Opened in 1897 as the national gallery of British art, the magnificent collection at London’s first Tate gallery ranges from 1500 to the present day. Its founder was Henry Tate (1819–99) who made his fortune from sugar. The collection contains works by all Britain’s major painters, and was greatly added to by J M W Turner. Paintings are often moved to Tate’s other galleries, loaned out or removed for restoration. The works on these pages, therefore, may not always be on display.

  • Millbank SW1

  • 020 7887 8888


  • Open 10am–5:50pm daily. Late opening first Fri of the month until 9pm.

  • Closed 24–26 Dec

  • Free (admission charge for most temporary exhibitions)

  • Tate-to-Tate boat service travels between Tate Britain and Tate Modern every 20 minutes from Millbank Pier outside Tate Britain

Gallery Guide

The permanent collection occupies three-quarters of the main floor. Starting in the northwest corner, it follows a broad chronological sweep from the 16th century to the present. The collection is arranged into rooms exploring historical themes interspersed with displays devoted to single major artists. Impressive loan exhibitions covering all manner of British art are installed in the remaining quarter of the main floor and in the six new galleries on the lower floor. The Turner Bequest, some 300 oil paintings and about 20,000 watercolours by J M W Turner, is displayed in the adjoining Clore Gallery, with oil paintings and watercolours on view.

Tate Britain’s grand portico

Good basement café.

Excellent restaurant, with good wine list.

Free guided tours, talks and films every day of the week. Free audio guides are also available.

Comprehensive art bookshop.

Top 10 Paintings
  1. Norham Castle, Sunrise

    J M W Turner (1775–1851) was the great genius of English landscape painting. This work typifies his use of abstraction and luminosity of colour.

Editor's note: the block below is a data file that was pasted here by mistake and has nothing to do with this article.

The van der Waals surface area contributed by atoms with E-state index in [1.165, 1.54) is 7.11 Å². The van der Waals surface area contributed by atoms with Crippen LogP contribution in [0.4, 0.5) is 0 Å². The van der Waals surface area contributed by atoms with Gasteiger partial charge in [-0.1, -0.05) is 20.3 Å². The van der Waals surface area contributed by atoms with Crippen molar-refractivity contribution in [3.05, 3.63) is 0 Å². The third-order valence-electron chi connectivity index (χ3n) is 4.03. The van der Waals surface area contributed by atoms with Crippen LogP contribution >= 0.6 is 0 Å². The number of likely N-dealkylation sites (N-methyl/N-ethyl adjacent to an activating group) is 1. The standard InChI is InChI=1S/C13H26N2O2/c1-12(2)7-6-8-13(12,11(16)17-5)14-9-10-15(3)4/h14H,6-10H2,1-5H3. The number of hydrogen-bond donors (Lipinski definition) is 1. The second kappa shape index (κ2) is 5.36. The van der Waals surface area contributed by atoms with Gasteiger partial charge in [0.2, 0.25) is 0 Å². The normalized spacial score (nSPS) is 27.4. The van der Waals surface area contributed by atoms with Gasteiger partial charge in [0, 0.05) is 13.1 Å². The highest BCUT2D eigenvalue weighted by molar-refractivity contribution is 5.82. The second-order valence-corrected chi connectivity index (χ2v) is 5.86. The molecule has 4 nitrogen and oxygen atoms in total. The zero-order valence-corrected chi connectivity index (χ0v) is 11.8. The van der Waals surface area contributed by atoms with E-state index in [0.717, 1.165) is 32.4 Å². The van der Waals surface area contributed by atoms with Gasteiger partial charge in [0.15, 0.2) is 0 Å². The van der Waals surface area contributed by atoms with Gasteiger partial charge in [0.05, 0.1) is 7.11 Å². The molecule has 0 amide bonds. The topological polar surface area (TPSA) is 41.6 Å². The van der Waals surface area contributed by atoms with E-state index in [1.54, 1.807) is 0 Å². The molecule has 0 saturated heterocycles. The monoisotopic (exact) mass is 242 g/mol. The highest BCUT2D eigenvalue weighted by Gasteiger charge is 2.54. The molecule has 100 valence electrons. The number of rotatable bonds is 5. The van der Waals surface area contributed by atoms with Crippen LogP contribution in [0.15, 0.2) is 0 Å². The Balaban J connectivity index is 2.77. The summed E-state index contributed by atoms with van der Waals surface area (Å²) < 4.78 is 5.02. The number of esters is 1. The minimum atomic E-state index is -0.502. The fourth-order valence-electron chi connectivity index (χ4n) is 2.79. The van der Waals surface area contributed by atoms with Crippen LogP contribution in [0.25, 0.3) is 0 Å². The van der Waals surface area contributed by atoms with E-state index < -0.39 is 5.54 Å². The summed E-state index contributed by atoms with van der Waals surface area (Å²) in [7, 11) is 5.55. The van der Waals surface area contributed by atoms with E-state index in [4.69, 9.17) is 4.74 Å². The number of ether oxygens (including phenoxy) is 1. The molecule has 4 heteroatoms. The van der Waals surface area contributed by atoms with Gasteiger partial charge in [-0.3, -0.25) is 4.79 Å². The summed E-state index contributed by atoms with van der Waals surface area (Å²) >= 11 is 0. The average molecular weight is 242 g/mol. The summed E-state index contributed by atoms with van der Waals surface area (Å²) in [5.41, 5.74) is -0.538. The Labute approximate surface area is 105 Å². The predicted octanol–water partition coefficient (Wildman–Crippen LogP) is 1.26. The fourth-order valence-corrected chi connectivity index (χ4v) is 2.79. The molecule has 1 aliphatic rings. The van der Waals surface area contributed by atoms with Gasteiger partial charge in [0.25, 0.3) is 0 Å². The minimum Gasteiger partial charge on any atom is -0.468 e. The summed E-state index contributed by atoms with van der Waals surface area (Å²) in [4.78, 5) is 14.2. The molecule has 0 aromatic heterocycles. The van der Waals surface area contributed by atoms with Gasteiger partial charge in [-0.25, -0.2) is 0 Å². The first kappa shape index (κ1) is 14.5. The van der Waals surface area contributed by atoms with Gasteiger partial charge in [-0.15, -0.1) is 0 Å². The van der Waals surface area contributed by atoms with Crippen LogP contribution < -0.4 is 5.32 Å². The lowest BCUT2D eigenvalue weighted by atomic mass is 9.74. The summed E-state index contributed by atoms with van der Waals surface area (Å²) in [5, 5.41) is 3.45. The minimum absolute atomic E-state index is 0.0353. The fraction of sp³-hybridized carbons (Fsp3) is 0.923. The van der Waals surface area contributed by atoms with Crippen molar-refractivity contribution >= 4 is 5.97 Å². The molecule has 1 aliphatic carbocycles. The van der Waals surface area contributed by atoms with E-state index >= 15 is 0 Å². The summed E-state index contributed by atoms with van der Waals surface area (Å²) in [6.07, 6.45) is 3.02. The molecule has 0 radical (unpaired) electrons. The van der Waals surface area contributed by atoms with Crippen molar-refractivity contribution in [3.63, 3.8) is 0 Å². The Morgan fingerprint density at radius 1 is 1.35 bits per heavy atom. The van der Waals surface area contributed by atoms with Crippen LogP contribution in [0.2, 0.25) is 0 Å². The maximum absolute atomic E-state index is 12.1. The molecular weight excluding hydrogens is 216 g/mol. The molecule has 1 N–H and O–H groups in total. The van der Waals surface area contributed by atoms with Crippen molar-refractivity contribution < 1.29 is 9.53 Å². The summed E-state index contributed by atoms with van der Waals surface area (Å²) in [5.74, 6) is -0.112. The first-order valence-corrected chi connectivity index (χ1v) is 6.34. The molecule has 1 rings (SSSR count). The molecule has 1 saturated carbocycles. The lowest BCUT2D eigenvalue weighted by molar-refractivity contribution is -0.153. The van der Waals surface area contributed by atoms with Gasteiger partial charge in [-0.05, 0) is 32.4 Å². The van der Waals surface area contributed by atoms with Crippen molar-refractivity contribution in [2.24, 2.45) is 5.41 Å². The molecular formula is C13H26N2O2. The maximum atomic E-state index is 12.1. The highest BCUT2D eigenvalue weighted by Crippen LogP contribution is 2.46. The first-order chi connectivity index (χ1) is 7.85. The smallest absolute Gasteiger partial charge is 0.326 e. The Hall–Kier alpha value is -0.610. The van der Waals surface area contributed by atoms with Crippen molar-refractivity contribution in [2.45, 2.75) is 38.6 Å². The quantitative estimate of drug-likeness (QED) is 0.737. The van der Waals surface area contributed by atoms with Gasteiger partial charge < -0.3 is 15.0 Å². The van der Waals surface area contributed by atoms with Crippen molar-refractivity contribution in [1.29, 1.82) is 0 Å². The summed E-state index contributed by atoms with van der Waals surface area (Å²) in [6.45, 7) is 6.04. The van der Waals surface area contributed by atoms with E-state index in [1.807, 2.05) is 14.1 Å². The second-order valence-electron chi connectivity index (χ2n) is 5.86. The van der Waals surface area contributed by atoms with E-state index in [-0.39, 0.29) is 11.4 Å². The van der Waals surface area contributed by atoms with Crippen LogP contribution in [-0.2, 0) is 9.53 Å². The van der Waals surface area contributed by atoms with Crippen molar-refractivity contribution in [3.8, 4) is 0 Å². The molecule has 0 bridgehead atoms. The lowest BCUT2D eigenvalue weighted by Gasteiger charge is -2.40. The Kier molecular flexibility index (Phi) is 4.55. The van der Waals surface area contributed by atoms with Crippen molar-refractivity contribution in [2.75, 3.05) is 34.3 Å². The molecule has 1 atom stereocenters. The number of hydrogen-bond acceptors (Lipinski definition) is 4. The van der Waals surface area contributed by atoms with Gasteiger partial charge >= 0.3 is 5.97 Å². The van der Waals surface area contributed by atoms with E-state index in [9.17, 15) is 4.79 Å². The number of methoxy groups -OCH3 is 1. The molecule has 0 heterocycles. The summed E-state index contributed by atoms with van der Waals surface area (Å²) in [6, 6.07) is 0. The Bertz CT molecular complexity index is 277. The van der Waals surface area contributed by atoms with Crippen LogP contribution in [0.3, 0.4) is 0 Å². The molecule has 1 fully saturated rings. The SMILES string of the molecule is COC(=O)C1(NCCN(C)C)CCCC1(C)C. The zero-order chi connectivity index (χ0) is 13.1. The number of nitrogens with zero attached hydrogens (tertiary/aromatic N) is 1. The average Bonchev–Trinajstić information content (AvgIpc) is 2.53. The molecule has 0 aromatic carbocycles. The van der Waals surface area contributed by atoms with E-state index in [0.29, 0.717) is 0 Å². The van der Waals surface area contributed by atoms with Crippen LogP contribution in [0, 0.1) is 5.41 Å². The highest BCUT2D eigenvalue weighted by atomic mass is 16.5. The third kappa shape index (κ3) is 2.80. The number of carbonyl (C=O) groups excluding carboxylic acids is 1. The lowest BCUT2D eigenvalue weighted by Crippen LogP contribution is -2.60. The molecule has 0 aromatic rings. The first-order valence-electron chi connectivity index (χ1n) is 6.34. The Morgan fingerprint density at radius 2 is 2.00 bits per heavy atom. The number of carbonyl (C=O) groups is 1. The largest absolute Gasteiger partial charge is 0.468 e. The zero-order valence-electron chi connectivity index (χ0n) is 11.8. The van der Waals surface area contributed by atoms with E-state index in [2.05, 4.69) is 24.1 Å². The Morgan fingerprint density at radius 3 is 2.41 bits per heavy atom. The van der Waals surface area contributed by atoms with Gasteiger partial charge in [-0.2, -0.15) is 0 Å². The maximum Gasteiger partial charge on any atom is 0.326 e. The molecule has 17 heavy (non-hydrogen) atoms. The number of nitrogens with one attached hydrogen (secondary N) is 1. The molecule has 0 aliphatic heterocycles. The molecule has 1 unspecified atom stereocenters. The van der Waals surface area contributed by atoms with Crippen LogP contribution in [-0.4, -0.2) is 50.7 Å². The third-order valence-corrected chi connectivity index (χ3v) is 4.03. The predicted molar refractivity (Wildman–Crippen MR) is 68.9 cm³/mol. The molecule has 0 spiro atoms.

2. The Deluge

    Irish artist Francis Danby (1793–1861) moved to London from Bristol in 1824, where he painted large-scale biblical subjects as well as fantasy landscapes, such as this work.

  3. Wooded Landscape with a Peasant Resting

    Thomas Gainsborough (1727–88) was a portrait and landscape painter and a favourite of the Royal Family. His family groups in landscapes are among the finest “Conversation pieces” in English art. An artistic interpretation of his native Suffolk, this is one of his earliest landscapes, painted in 1747.

  4. Three Ladies Adorning a Term of Hymen

    Joshua Reynolds (1723–92) was the first president of the Royal Academy and a painter in the “Grand Manner” – as typified by this painting. He raised the international status of British art.

  5. The Lady of Shalott

    Educated at the Royal Academy Schools in London, John William Waterhouse (1849–1917) famously revived the literary themes of the Pre-Raphaelites, as seen in this piece. Waterhouse’s subject is taken from Lord Alfred Tennyson’s tragic poem of the same name.

  6. Elohim Creating Adam

    Born in London and trained at the Royal Academy School, poet, mystic, illustrator and engraver William Blake (1757–1827) claimed to be guided by visions. Elohim Creating Adam is typical of his work, of which the Tate has a large collection.

  7. Girl with White Dog

    This picture by Lucian Freud (b1922) shows the artist’s wife while pregnant. The style of the painting has roots in the linear portraiture of the 19th-century French painter Ingres.

  8. Carnation, Lily, Lily, Rose

    John Singer Sargent (1856–1925) moved to Britain from Paris in 1885 and adopted some of the Impressionist techniques established by his friend, Claude Monet. The title of this work is from a popular song of the time.

  9. Recumbent Figures

    One of several 20th-century artists from Yorkshire, Henry Moore (1898–1986) was an outstanding sculptor whose work is on public display around London. This drawing by Moore shows two sleeping figures.

  10. Three Studies for Figures at the Base of a Crucifixion

    Leading light of the Soho arts scene, Francis Bacon (1910–1992) was uncompromising in his view of life. When first shown, this series of paintings caused an immediate sensation, shocking audiences with their savage imagery. They have become some of his best-known works.

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